Machine learning for particle physics using R

Andrew John Lowe

Wigner Research Centre for Physics,

Hungarian Academy of Sciences

Introduction: about this talk

  • I'm shamelessly recycling slides that I presented at a data science conference in Budapest two weeks ago, so what follows will contain little (if any) physics
  • As this is the inaugaral meeting of the LHC machine learning WG, let's start with the absolute basics: tools
  • I'll talk about how using R has made it easier for me to ask more complex questions from my data than I would have been able to otherwise
  • I'm not advocating that everyone should switch to R
  • Hopefully this talk will be complementary to discussions of ROOTR and RMVA


  • Recognise that when you chose a specific analysis tool or framework, you are making a choice that invariably involves some kind of trade-off
    • Not always obvious what this compromise is
    • Do you have the right tool for the job?
  • When your only tool is a hammer, everything looks like a nail
    • Generally a good idea to have some familiarity with more than one data analysis tool
  • What analysis tools should our students learn?
    • Given that PhD \(\neq\) academic career, what knowledge of tools would provide a good RoI and best equip students with the technical skills they need in a job outside HEP?
  • What is available to particle physicists?


  • For experimental particle physics, ROOT is the ubiquitous data analysis tool, and has been for the last 20 years old
  • Command language: CINT ("interpreted C++") or Python
    • Small data: work interactively or run macros
    • Big data: compile with ROOT libraries, run on Grid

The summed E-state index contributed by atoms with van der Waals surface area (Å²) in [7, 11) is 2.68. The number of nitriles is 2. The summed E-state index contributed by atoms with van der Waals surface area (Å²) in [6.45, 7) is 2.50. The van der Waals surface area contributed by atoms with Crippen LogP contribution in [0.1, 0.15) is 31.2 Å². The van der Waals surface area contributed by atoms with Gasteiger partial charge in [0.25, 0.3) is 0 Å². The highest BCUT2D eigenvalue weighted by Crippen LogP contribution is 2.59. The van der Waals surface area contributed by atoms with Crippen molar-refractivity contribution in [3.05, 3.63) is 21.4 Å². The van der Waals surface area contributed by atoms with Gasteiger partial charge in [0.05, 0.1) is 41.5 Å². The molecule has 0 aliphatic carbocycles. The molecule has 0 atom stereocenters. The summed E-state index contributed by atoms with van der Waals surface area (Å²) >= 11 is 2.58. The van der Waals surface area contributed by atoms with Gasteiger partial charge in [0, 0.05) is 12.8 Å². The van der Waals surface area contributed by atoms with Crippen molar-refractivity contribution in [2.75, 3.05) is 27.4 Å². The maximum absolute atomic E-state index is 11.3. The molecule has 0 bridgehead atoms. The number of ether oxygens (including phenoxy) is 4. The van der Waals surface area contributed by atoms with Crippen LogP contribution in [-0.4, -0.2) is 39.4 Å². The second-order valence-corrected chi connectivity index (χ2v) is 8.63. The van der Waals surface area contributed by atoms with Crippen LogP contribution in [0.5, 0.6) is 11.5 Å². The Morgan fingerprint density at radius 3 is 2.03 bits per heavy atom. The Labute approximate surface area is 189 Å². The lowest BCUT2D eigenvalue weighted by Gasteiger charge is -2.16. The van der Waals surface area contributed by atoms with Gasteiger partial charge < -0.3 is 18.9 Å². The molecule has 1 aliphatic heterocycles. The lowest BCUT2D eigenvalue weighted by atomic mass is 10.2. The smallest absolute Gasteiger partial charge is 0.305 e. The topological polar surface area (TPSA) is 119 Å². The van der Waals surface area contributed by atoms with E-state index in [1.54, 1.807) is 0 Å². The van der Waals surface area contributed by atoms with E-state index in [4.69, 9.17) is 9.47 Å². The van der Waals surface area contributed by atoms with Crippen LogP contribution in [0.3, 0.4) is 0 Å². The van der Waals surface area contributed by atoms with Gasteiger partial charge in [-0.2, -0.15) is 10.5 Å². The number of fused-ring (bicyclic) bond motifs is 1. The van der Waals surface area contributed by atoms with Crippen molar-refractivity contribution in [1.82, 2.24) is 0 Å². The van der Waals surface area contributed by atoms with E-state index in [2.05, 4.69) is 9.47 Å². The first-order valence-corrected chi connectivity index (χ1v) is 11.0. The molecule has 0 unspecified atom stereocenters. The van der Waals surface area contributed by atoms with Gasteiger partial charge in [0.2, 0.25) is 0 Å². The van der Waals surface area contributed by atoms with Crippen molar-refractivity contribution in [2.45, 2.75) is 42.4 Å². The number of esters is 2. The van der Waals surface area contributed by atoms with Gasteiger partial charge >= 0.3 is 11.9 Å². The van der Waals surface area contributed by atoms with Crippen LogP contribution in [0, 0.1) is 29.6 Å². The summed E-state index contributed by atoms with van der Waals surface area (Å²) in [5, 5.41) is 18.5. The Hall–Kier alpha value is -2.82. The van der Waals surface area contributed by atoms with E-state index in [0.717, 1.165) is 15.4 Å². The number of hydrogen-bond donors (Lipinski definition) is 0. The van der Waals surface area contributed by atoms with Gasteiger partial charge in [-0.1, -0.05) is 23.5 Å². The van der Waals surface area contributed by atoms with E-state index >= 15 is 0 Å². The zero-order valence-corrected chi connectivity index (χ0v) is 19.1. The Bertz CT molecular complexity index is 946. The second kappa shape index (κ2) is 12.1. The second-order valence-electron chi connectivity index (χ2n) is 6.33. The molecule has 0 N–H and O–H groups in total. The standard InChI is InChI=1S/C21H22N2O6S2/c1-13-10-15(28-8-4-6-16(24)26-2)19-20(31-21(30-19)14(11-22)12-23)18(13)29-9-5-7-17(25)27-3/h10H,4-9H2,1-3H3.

• Data format optimised for large data sets
  • Complex algorithms are difficult to do interactively
  • End up writing huge C++ programs
  • Lots of tweaking, endless edit-compile-run loops
  • The best choice for prototyping new methods?

What happened outside HEP in the past 20 years?

Big Data Landscape

On C++ and data analysis

  • Is C++ a good choice for data analysis?
    • Spend days coding something that runs in minutes or
    • Write something in a couple of hours that will run during your lunch break?
    • Which will get you your answer faster? What strategy will help you define where you should be focusing your efforts and which paths lead to dead-ends?
  • Larry Wall, creator of Perl (speaking about differences in the number of lines of code needed to accomplish the same task using different languages):

You can eat a one-pound stake, or a 100 pounds of shoe leather, and you feel a greater sense of accomplishment after the shoe leather, but maybe there's some downsides...

What I want in my tool box:

plot of chunk screwdriver

Sometimes I want to use:

plot of chunk scalpel

Or sometimes:

plot of chunk hammer

What ROOT provides

plot of chunk swiss There are positives and negatives here...

Why did I choose R?